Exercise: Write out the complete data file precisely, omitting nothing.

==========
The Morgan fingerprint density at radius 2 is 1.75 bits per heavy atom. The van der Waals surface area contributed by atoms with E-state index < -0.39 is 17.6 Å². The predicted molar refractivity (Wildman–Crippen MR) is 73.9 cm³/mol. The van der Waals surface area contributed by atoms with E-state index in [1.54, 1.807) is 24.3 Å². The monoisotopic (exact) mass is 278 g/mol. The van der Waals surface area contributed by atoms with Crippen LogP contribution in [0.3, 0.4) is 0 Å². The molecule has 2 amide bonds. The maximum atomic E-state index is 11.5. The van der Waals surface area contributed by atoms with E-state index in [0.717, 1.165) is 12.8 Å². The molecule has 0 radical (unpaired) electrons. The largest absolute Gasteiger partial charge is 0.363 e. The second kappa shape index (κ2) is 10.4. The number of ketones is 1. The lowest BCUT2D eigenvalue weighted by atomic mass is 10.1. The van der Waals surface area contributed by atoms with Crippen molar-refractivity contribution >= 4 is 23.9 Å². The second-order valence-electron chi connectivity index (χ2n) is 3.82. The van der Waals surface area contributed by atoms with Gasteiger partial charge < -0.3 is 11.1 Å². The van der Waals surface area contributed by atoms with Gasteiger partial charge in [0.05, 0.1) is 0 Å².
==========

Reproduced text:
The Morgan fingerprint density at radius 2 is 1.75 bits per heavy atom. The van der Waals surface area contributed by atoms with E-state index < -0.39 is 17.6 Å². The predicted molar refractivity (Wildman–Crippen MR) is 73.9 cm³/mol. The van der Waals surface area contributed by atoms with E-state index in [1.54, 1.807) is 24.3 Å². The monoisotopic (exact) mass is 278 g/mol. The van der Waals surface area contributed by atoms with Crippen LogP contribution in [0.3, 0.4) is 0 Å². The molecule has 2 amide bonds. The maximum atomic E-state index is 11.5. The van der Waals surface area contributed by atoms with E-state index in [0.717, 1.165) is 12.8 Å². The molecule has 0 radical (unpaired) electrons. The largest absolute Gasteiger partial charge is 0.363 e. The second kappa shape index (κ2) is 10.4. The number of ketones is 1. The lowest BCUT2D eigenvalue weighted by atomic mass is 10.1. The van der Waals surface area contributed by atoms with Crippen molar-refractivity contribution >= 4 is 23.9 Å². The second-order valence-electron chi connectivity index (χ2n) is 3.82. The van der Waals surface area contributed by atoms with Gasteiger partial charge < -0.3 is 11.1 Å². The van der Waals surface area contributed by atoms with Gasteiger partial charge in [0.05, 0.1) is 0 Å².